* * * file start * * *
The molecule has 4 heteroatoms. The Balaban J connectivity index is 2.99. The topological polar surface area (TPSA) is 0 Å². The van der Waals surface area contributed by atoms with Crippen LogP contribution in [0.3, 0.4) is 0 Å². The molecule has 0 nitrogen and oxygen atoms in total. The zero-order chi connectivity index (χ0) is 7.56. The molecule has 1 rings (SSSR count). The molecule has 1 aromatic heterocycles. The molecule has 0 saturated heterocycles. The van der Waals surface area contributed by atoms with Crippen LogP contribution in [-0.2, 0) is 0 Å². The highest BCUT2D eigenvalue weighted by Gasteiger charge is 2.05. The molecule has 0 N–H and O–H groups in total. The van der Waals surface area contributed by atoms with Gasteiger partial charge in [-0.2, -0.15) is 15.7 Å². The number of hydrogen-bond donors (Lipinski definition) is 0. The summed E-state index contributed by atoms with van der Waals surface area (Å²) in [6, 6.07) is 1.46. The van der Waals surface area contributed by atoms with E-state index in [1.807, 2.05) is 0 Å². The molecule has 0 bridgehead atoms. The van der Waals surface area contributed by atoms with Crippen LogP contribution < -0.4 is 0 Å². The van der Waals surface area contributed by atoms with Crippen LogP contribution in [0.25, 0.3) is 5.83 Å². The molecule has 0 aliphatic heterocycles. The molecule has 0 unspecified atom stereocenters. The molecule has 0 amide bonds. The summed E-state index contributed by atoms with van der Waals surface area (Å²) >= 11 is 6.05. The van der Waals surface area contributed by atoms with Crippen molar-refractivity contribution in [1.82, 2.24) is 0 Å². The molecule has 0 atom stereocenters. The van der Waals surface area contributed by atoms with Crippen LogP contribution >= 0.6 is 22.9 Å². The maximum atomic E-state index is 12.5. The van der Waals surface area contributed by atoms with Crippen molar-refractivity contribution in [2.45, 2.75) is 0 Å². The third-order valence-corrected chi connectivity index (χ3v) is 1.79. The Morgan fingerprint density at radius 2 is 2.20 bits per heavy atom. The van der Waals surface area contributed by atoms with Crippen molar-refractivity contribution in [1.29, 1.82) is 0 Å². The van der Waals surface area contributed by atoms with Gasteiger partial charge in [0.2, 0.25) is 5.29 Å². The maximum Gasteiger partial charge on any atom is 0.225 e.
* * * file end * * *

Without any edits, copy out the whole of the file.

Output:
The molecule has 4 heteroatoms. The Balaban J connectivity index is 2.99. The topological polar surface area (TPSA) is 0 Å². The van der Waals surface area contributed by atoms with Crippen LogP contribution in [0.3, 0.4) is 0 Å². The molecule has 0 nitrogen and oxygen atoms in total. The zero-order chi connectivity index (χ0) is 7.56. The molecule has 1 rings (SSSR count). The molecule has 1 aromatic heterocycles. The molecule has 0 saturated heterocycles. The van der Waals surface area contributed by atoms with Crippen LogP contribution in [-0.2, 0) is 0 Å². The highest BCUT2D eigenvalue weighted by Gasteiger charge is 2.05. The molecule has 0 N–H and O–H groups in total. The van der Waals surface area contributed by atoms with Gasteiger partial charge in [-0.2, -0.15) is 15.7 Å². The number of hydrogen-bond donors (Lipinski definition) is 0. The summed E-state index contributed by atoms with van der Waals surface area (Å²) in [6, 6.07) is 1.46. The van der Waals surface area contributed by atoms with E-state index in [1.807, 2.05) is 0 Å². The molecule has 0 bridgehead atoms. The van der Waals surface area contributed by atoms with Crippen LogP contribution < -0.4 is 0 Å². The van der Waals surface area contributed by atoms with Crippen LogP contribution in [0.25, 0.3) is 5.83 Å². The molecule has 0 aliphatic heterocycles. The molecule has 0 unspecified atom stereocenters. The molecule has 0 amide bonds. The summed E-state index contributed by atoms with van der Waals surface area (Å²) >= 11 is 6.05. The van der Waals surface area contributed by atoms with Crippen molar-refractivity contribution in [1.82, 2.24) is 0 Å². The molecule has 0 atom stereocenters. The van der Waals surface area contributed by atoms with Crippen LogP contribution >= 0.6 is 22.9 Å². The maximum atomic E-state index is 12.5. The van der Waals surface area contributed by atoms with Crippen molar-refractivity contribution in [2.45, 2.75) is 0 Å². The third-order valence-corrected chi connectivity index (χ3v) is 1.79. The Morgan fingerprint density at radius 2 is 2.20 bits per heavy atom. The van der Waals surface area contributed by atoms with Crippen molar-refractivity contribution in [1.29, 1.82) is 0 Å². The van der Waals surface area contributed by atoms with Gasteiger partial charge in [0.2, 0.25) is 5.29 Å². The maximum Gasteiger partial charge on any atom is 0.225 e.